Flierl U.,University of Melbourne |
Flierl U.,Hannover Medical School |
Nero T.L.,St. Vincents Institute |
Nero T.L.,University of Melbourne |
And 15 more authors.
Journal of Experimental Medicine | Year: 2015
Nucleotide-based drug candidates such as antisense oligonucleotides, aptamers, immunoreceptor-activating nucleotides, or (anti)microRNAs hold great therapeutic promise for many human diseases. Phosphorothioate (PS) backbone modification of nucleotide-based drugs is common practice to protect these promising drug candidates from rapid degradation by plasma and intracellular nucleases. Effects of the changes in physicochemical properties associated with PS modification on platelets have not been elucidated so far. Here we report the unexpected binding of PS-modified oligonucleotides to platelets eliciting strong platelet activation, signaling, reactive oxygen species generation, adhesion, spreading, aggregation, and thrombus formation in vitro and in vivo. Mechanistically, the platelet-specific receptor glycoprotein VI (GPVI) mediates these platelet-activating effects. Notably, platelets from GPVI function-deficient patients do not exhibit binding of PS-modified oligonucleotides, and platelet activation is fully abolished. Our data demonstrate a novel, unexpected, PS backbone-dependent, platelet-activating effect of nucleotide-based drug candidates mediated by GPVI. This unforeseen effect should be considered in the ongoing development programs for the broad range of upcoming and promising DNA/RNA therapeutics. © 2015 Flierl et al. Source
Roth H.M.,Rudolf Virchow Center for Experimental Biomedicine |
Romer J.,Rudolf Virchow Center for Experimental Biomedicine |
Grundler V.,Rudolf Virchow Center for Experimental Biomedicine |
Van Houten B.,University of Pittsburgh |
And 2 more authors.
DNA Repair | Year: 2012
Bax1 has recently been identified as a novel binding partner for the archaeal helicase XPB. We previously characterized Bax1 from Thermoplasma acidophilum as a Mg 2+-dependent structure-specific endonuclease. Here we directly compare the endonuclease activity of Bax1 alone or in combination with XPB. Using several biochemical and biophysical approaches, we demonstrate regulation of Bax1 endonuclease activity by XPB. Interestingly, incision assays with Bax1 and XPB/Bax1 clearly demonstrate that Bax1 produces different incision patterns depending on the presence or absence of XPB. Using atomic force microscopy (AFM), we directly visualize and compare binding of Bax1 and XPB/Bax1 to different DNA substrates. Our AFM data support enhanced DNA binding affinity of Bax1 in the presence of XPB. Taken together, the DNA incision and binding results suggest that XPB is able to load and position Bax1 on the scissile DNA substrate, thus increasing the DNA substrate range of Bax1. © 2011 Elsevier B.V.. Source
Elbashir R.,Rudolf Virchow Center for Experimental Biomedicine |
Vanselow J.T.,Rudolf Virchow Center for Experimental Biomedicine |
Kraus A.,University of Wurzburg |
Janzen C.J.,Biocenter University of Wuerzburg |
And 2 more authors.
Analytical Chemistry | Year: 2015
We introduce fragment ion patchwork quantification as a new mass spectrometry-based approach for the highly accurate quantification of site-specific acetylation degrees. This method combines 13C1-acetyl derivatization on the protein level, proteolysis by low-specificity proteases and quantification on the fragment ion level. Acetylation degrees are determined from the isotope patterns of acetylated b and y ions. We show that this approach allows to determine site-specific acetylation degrees of all lysine residues for all core histones of Trypanosoma brucei. In addition, we demonstrate how this approach can be used to identify substrate sites of histone acetyltransferases. © 2015 American Chemical Society. Source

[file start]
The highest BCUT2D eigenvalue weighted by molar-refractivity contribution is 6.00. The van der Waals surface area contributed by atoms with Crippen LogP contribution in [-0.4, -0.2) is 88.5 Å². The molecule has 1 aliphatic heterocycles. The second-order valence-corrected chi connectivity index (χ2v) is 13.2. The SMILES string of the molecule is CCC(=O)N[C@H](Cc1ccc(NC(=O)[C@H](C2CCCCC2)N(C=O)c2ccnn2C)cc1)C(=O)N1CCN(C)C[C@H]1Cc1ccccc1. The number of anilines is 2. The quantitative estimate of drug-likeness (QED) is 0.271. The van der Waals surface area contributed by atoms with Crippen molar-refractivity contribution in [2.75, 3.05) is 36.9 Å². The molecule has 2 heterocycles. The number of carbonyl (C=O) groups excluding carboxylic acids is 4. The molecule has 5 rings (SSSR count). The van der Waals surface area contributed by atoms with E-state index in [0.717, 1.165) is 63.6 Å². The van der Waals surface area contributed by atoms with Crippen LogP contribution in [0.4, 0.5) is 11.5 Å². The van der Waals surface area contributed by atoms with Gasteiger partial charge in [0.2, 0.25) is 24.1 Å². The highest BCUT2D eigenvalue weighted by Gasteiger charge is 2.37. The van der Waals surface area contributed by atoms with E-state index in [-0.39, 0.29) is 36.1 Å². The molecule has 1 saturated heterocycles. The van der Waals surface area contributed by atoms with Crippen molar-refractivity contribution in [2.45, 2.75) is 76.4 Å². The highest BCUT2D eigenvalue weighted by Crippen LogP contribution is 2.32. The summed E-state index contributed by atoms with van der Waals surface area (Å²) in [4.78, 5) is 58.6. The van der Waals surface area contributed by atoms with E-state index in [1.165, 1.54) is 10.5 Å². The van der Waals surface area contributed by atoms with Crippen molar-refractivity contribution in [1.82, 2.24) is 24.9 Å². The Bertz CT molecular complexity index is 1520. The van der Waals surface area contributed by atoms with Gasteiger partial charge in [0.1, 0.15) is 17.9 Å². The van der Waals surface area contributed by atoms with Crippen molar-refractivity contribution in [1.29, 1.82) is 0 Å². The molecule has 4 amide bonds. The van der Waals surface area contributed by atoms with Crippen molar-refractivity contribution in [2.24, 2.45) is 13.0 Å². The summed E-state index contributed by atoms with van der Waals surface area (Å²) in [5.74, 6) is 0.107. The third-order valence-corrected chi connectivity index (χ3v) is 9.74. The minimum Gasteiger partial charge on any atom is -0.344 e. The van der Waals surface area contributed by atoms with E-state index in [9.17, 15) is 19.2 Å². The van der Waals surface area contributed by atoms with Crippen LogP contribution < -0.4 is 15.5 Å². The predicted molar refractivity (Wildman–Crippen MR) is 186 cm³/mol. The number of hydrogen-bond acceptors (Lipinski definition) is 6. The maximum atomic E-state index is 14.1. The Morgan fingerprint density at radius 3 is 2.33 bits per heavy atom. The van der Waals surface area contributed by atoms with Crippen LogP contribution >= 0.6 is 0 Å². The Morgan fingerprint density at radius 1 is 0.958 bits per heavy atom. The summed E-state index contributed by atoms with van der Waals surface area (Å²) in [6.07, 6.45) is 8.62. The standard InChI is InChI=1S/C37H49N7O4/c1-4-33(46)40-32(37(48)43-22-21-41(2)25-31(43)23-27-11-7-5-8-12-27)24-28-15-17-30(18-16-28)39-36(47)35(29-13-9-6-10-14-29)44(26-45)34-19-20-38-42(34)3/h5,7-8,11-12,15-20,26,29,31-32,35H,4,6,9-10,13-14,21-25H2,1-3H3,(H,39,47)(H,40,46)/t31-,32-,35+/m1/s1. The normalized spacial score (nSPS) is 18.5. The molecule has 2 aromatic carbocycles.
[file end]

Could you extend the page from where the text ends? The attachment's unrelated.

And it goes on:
Atak S.,University of Wurzburg |
Langlhofer G.,University of Wurzburg |
Schaefer N.,University of Wurzburg |
Kessler D.,University of Wurzburg |
And 4 more authors.
Frontiers in Molecular Neuroscience | Year: 2015
Ligand-binding of Cys-loop receptors is determined by N-terminal extracellular loop structures from the plus as well as from the minus side of two adjacent subunits in the pentameric receptor complex. An aromatic residue in loop B of the glycine receptor (GlyR) undergoes direct interaction with the incoming ligand via a cation-n interaction. Recently, we showed that mutated residues in loop B identified from human patients suffering from hyperekplexia disturb ligand-binding. Here, we exchanged the affected human residues by amino acids found in related members of the Cys-loop receptor family to determine the effects of side chain volume for ion channel properties. GlyR variants were characterized in vitro following transfection into cell lines in order to analyze protein expression, trafficking, degradation and ion channel function. GlyR a1 G160 mutations significantly decrease glycine potency arguing for a positional effect on neighboring aromatic residues and consequently glycine-binding within the ligand-binding pocket. Disturbed glycinergic inhibition due to T162 a1 mutations is an additive effect of affected biogenesis and structural changes within the ligand-binding site. Protein trafficking from the ER toward the ER-Golgi intermediate compartment, the secretory Golgi pathways and finally the cell surface is largely diminished, but still sufficient to deliver ion channels that are functional at least at high glycine concentrations. The majority of T162 mutant protein accumulates in the ER and is delivered to ER-associated proteasomal degradation. Hence, G160 is an important determinant during glycine binding. In contrast, T162 affects primarily receptor biogenesis whereas exchanges in functionality are secondary effects thereof. © 2015 Atak, Langlhofer, Schaefer, Kessler, Meiselbach, Delto, Schindelin and Villmann. Source